Grunt has become one of those things in life where you didn’t realize just how badly you needed it until you start using it and thinking, “what have I been doing with my life?”
By automating all the things I used to have to manually do, I make more time to do more things, and ultimately make more time to focus on the important things while Grunt takes care of the trivially mundane.
It has a huge library of plugins to automate almost anything you can think of, the community on a whole is using Grunt for all of their projects (jQuery, twitter, Modernizr) which leads to contributing, which leads to more plugins, which, as you guessed, leads to greater adoption.
Easy to get up and running and lots of documentation.
Robust enough that you can use it for any kind of tasks, but minimal enough that it’s not bloated unless you need it to be.
I’ve added all of these code samples to a github gist, you can clone done the repo, and run the commands as you read rather than having to write out the examples yourself if it’s more convenient.
Project gist: Grunt: Up & Running
Grunt has a few dependencies that you’ll need to have installed:
From anywhere within your terminal run:
This is going to install the module for the command line tool globally (-g) so you can run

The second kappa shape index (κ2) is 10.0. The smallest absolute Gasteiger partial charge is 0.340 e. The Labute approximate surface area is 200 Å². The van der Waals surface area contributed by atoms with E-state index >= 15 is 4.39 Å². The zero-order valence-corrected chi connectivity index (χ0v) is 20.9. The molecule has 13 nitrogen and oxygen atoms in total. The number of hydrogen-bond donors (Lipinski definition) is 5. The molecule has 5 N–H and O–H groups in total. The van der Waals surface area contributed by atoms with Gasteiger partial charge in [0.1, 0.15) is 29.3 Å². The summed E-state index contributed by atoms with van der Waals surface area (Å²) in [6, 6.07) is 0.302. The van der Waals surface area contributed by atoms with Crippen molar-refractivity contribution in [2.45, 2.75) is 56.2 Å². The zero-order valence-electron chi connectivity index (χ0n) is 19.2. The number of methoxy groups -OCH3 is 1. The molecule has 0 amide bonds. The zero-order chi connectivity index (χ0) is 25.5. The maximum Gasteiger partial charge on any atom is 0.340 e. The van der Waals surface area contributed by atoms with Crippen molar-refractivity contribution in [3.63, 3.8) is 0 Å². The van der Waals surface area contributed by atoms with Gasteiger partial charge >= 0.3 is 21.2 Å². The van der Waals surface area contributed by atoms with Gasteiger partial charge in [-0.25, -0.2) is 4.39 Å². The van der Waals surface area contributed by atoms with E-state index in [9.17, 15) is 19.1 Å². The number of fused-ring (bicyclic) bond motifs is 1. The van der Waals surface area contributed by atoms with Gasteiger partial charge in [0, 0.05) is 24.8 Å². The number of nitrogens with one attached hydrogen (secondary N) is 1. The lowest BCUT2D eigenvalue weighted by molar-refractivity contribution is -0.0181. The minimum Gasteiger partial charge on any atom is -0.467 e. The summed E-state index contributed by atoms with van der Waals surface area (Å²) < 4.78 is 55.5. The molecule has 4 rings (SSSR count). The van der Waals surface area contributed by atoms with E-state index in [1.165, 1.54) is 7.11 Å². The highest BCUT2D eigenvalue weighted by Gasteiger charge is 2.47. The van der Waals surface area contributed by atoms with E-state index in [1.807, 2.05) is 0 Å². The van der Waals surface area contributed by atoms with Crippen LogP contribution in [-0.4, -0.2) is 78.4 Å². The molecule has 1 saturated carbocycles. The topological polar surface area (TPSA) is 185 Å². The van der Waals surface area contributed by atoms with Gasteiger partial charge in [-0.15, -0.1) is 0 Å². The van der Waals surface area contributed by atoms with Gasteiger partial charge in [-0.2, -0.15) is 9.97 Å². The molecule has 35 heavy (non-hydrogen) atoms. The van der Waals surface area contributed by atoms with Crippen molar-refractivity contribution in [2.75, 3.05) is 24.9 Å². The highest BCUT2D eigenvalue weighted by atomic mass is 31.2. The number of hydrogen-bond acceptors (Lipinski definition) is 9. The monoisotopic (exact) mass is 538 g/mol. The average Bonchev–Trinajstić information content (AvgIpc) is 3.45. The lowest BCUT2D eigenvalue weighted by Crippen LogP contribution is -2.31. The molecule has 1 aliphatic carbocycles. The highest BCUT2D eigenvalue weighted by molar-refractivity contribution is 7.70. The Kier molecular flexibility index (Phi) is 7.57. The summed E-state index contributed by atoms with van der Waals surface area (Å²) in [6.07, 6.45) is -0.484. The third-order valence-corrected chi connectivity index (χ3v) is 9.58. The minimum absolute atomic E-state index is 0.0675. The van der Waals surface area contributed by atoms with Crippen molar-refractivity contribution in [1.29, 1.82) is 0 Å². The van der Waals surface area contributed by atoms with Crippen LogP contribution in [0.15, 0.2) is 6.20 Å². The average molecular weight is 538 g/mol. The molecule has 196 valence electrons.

grunt anywhere on your machine and it will know what you’re referencing.
Next, in your project’s root, you’ll need to create a
npm init in your project) and a
Gruntfile.js. The package.json file is a NodeJS file that tells Node about all the attributes of your project and the different Node modules your project will depend on.
Here’s my sample
After you’ve created your
package.json, you’ll need to run
npm install, which is going to install grunt, jshint and uglify (any dependencies you specify in your
The final piece of the Grunt puzzle is to create your
In it we’re going to have it run two tasks:
We’ll create a default task and add the options to the
script.js, the path being relative to the Gruntfile’s location.
At the very least for running
grunt to work, you have to:
registerTaskof default and add the tasks you want to run
loadNpmTasksof all the tasks that are in your configuration object.
The only thing we need to do for this to work is to add a
Now that we have everything setup, , and you can switch back to your terminal and run
grunt from anywhere in your project (I always run it from the project root just to be safe), and grunt will run jshint and uglify on your script with the package name!
Having to run
grunt every time you make a change can be a real hassle, so for convenience to almost every project I use, I add the
grunt-contrib-watch task, so let’s go ahead and add it as a task:
When you do this as